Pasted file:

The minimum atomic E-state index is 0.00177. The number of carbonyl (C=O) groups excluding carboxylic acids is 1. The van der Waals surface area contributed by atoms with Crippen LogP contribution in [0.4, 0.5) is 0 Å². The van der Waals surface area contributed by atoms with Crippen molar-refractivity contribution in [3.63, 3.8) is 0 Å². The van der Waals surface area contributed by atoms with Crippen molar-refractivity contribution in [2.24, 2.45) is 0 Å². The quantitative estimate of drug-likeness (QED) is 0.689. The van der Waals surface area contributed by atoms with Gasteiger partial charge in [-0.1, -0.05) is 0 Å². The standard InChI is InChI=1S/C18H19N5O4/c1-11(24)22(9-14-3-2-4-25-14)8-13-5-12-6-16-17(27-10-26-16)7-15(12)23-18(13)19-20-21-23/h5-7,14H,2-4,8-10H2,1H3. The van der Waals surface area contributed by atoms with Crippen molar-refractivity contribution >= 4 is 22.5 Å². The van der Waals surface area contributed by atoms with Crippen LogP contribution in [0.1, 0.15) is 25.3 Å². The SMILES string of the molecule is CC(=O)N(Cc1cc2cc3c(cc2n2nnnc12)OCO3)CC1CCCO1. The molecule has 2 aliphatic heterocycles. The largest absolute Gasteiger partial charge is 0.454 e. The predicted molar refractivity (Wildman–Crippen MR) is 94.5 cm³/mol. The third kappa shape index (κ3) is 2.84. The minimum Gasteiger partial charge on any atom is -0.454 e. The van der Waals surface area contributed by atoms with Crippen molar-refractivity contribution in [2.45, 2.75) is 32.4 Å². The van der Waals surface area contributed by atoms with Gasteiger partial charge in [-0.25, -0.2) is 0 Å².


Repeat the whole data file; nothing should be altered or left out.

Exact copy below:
The minimum atomic E-state index is 0.00177. The number of carbonyl (C=O) groups excluding carboxylic acids is 1. The van der Waals surface area contributed by atoms with Crippen LogP contribution in [0.4, 0.5) is 0 Å². The van der Waals surface area contributed by atoms with Crippen molar-refractivity contribution in [3.63, 3.8) is 0 Å². The van der Waals surface area contributed by atoms with Crippen molar-refractivity contribution in [2.24, 2.45) is 0 Å². The quantitative estimate of drug-likeness (QED) is 0.689. The van der Waals surface area contributed by atoms with Gasteiger partial charge in [-0.1, -0.05) is 0 Å². The standard InChI is InChI=1S/C18H19N5O4/c1-11(24)22(9-14-3-2-4-25-14)8-13-5-12-6-16-17(27-10-26-16)7-15(12)23-18(13)19-20-21-23/h5-7,14H,2-4,8-10H2,1H3. The van der Waals surface area contributed by atoms with Crippen molar-refractivity contribution >= 4 is 22.5 Å². The van der Waals surface area contributed by atoms with Crippen LogP contribution in [0.1, 0.15) is 25.3 Å². The SMILES string of the molecule is CC(=O)N(Cc1cc2cc3c(cc2n2nnnc12)OCO3)CC1CCCO1. The molecule has 2 aliphatic heterocycles. The largest absolute Gasteiger partial charge is 0.454 e. The predicted molar refractivity (Wildman–Crippen MR) is 94.5 cm³/mol. The third kappa shape index (κ3) is 2.84. The minimum Gasteiger partial charge on any atom is -0.454 e. The van der Waals surface area contributed by atoms with Crippen molar-refractivity contribution in [2.45, 2.75) is 32.4 Å². The van der Waals surface area contributed by atoms with Gasteiger partial charge in [-0.25, -0.2) is 0 Å².